In the chunk mode ($DYNAMIC_FILE_UPLOAD = 0), instead of a content-string, a subroutine is given as content, which, as far as I understand it, is called again and again by the server, until nothing is returned anymore. The subroutine reads only a part of the file every time it is called, and returns it. (For reference, see https://metacpan.org/source/OALDERS/HTTP-Message-6.18/lib/HTTP/Request/Common.pm#L233 - this is initiated by $DYNAMIC_FILE_UPLOAD = 1.) In the subroutine the filehandle is defined in line 250, and here also, binmode is set in the next line.

    As it is hard to exclude other errors on the perl side by just this, I wrote a small script (I will again include it), which just produces the request for the chunked upload method, and then calls the content-subroutine itself, to rebuild the file (with the boundary beginning and filename stuff in front; pipe the output into some outputfile, if you try it). This gives back the right content. So the error must be introduced somewhere in the transfer process, or maybe on the LiquidFiles side, in my opinion. But then again, I might be overlooking something, in any case, I don't really know where to look further.

    Code:
    #!/usr/bin/perl -w
    
    use strict;
    
    use LWP::UserAgent qw( );
    use HTTP::Request::Common qw($DYNAMIC_FILE_UPLOAD);
    
    # provide
    my $File = "/path/to/file.ext";
    
    $DYNAMIC_FILE_UPLOAD = 1;
    my $ua = LWP::UserAgent->new();
    my $request = HTTP::Request::Common::POST(
      'https://example.server/attachments',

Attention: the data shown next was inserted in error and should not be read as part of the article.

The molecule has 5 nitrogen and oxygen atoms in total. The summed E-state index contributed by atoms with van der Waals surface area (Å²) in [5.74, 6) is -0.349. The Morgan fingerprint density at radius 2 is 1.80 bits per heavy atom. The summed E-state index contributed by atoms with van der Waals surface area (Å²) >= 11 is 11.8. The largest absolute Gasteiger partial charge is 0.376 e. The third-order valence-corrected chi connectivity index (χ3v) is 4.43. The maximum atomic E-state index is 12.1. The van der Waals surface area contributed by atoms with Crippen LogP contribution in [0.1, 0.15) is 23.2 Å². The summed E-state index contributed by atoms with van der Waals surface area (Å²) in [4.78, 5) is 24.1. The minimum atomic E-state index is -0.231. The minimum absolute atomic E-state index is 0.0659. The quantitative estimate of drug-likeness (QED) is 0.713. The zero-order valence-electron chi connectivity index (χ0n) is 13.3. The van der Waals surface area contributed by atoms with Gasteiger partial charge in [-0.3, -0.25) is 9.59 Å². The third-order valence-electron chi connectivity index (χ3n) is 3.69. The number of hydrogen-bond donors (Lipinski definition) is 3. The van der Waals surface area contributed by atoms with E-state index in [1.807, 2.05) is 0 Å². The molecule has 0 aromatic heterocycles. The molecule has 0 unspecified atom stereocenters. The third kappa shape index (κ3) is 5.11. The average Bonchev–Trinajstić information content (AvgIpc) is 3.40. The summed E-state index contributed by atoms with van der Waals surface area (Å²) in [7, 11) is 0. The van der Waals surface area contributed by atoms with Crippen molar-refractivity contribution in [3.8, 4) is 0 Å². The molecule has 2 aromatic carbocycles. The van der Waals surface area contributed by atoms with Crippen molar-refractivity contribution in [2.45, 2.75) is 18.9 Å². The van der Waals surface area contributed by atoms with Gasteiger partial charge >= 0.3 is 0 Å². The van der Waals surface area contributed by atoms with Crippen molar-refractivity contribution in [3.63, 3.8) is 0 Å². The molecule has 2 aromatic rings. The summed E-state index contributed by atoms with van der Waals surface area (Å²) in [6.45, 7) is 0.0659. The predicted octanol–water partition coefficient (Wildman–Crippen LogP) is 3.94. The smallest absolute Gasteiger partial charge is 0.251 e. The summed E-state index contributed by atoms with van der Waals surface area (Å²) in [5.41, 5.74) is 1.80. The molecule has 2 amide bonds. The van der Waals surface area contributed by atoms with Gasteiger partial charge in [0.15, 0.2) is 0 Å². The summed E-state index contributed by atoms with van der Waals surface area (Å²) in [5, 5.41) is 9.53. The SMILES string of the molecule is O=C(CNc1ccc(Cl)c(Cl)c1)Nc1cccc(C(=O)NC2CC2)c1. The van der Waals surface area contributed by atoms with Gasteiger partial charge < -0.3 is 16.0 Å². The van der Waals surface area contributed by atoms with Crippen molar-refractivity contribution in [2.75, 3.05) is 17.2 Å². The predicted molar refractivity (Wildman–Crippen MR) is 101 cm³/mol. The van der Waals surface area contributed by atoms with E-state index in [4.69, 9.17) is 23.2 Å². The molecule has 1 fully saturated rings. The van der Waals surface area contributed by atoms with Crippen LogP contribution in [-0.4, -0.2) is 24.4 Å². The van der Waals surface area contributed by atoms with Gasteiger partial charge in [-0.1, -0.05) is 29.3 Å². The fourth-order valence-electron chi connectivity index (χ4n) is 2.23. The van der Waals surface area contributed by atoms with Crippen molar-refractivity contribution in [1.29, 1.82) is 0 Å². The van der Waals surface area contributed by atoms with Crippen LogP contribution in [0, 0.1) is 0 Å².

Content_Type => 'form-data',
       Content => [
          Filedata => [ $File ],
       ],
    );
    
    #optional
    #use Data::Dumper;
    #print Dumper($request);
    
    my $contentsub = $request->content();
    
    my $part = $contentsub->();
    while ($part){
     print $part;
     $part = $contentsub->();
    }
     
  4. Johan

    Johan Administrator
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    The way to test this is also using curl. Curl is great in that there's no smarts or anything that's trying to guess what you mean or adding any encoding you haven't specified, or anything similar. So if the curl examples on the API documentation doesn't work, there's something wrong with LiquidFiles. And if the curl examples work, there's something wrong either with your code or the perl library. If there's something wrong with your code or the perl library, one way of testing it is would be to set your dev system to allow http and then use Wireshark to capture the raw data that's being sent on the network. You can then compare exactly what curl is sending to what your code is sending and that would tell what's wrong and what's different when you're sending with the chunked upload and when you're not.